AOL rejecting mail from IP's w/o reverse DNS ?

the whole blocking w/o IN PTR
records had come up,

Interestingly, there was a time when access to FTP servers
was considered important and many FTP servers blocked access
if the IN PTR records did not match the IN A records.

with people saying they were on hosting where they
couldn't change PTR records, and the clients who couldn't get mail from
small offices with Exchange servers on DSL lines where the ISP hadn't
configured reverse DNS.

Sometimes SMTP relaying is good. If your ISP has good reason
to not configure matching IN PTR records for your mail server
then ask them to relay all your outgoing SMTP. The end result
is the same; you won't be able to set up a working SMTP server
without your ISP's cooperation.

Then there was the comment on how reverse DNS was
meaningless, and did you still run identd ?

It's not the reverse DNS itself that is meaningful. It is the
fact that the SMTP server operator with proper IN PTR records
probably has the cooperation of their ISP.

Proper configuration of is a "good idea" TM.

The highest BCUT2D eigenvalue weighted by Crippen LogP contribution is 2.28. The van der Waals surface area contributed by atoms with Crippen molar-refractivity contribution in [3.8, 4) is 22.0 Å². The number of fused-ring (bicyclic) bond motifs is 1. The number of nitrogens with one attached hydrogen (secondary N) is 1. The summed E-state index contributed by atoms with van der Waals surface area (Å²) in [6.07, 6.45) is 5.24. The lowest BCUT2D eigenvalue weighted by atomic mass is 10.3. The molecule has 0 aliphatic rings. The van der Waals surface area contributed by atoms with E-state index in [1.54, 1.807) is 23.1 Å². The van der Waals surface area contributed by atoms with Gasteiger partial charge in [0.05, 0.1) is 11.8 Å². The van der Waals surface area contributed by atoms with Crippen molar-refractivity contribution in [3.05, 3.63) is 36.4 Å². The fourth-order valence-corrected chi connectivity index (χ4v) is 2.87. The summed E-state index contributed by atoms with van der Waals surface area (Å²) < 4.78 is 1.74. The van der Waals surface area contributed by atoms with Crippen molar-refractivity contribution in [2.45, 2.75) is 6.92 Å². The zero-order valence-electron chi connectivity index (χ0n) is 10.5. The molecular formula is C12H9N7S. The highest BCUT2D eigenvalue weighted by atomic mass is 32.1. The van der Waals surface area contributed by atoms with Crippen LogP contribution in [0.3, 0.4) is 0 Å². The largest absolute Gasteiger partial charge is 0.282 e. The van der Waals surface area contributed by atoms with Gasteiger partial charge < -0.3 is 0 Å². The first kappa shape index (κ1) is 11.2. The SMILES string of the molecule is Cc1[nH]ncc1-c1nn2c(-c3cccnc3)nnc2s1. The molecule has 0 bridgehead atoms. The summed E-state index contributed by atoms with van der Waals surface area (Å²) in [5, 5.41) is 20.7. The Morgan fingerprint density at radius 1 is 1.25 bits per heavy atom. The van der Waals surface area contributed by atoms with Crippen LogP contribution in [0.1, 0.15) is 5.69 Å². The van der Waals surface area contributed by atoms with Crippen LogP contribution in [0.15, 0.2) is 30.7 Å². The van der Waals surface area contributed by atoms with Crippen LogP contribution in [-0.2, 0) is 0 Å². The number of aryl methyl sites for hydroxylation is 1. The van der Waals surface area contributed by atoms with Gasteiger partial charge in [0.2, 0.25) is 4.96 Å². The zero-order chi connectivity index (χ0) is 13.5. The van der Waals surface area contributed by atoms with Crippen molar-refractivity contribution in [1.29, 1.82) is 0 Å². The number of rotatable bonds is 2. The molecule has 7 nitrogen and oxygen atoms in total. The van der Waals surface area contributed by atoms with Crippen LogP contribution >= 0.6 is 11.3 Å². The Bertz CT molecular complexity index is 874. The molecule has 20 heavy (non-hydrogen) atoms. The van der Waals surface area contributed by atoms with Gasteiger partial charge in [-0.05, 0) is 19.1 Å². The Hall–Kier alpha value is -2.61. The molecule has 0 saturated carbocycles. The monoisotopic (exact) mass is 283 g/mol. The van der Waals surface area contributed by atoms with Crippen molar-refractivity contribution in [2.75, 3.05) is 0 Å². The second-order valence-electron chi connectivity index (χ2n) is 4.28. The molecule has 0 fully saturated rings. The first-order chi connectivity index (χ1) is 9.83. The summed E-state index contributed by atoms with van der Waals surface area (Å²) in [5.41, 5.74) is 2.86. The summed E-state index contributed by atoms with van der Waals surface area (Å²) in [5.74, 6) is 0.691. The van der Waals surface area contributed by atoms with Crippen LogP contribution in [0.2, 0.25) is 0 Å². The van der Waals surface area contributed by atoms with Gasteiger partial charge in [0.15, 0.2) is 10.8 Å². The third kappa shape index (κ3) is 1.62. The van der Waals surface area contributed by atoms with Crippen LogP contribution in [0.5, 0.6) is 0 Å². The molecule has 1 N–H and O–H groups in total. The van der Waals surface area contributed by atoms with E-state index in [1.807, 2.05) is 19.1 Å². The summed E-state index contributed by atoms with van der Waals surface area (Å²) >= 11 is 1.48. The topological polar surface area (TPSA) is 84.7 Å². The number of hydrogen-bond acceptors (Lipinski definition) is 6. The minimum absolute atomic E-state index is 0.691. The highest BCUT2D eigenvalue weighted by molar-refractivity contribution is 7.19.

However, it isn't the right way for large mail server operators
to go. Instead, they should start exchanging their SMTP sessions
on a port other than 25, i.e. NIMTP (New Improved MTP). The NIMTP
servers would not accept incoming connections from unknown servers.
In order to join the club, you would have to certify that you will
only send mail from known senders or relay mail from organizations
which will make the same certification. In this way, we create an
overlay mail transport network in which the members have some sort
of one-to-one mail peering relationship that allows them to enforce
an AUP on each other as well as maintain good contact info.

Peering relationships work for BGP (lots of rules) and they worked
for USENET (not many rules). Why can't the same principles be applied
to email or IM services?

--Michael Dillon

The system exactly like you describe already exists. It�s based on the standard
X.400 protocol and is available across the world. Or in some parts, used to
be. If that approach would be highly successful, why would it not prosper
instead of SMTP today?


This is a broken model. People that are buying high level services should
expect those to be delivered correctly, but those who are buying bit
transport should not be required to obtain additional services to become
fully functional. It is nice to fantasize that the ISP is in control, but
time has shown that people will do what it takes to make their service work.
If that means pushing the service provider into further irrelevance, they
will. Rather than trying to break service for the antonymous network by
requiring consent from the cabal, the service providers need to be making it
easier and cheaper to get the desired results from their service.


I'm sorry, I couldn't find your proposal for solving the problem in that
paragraph. Could you tell us what your solution is.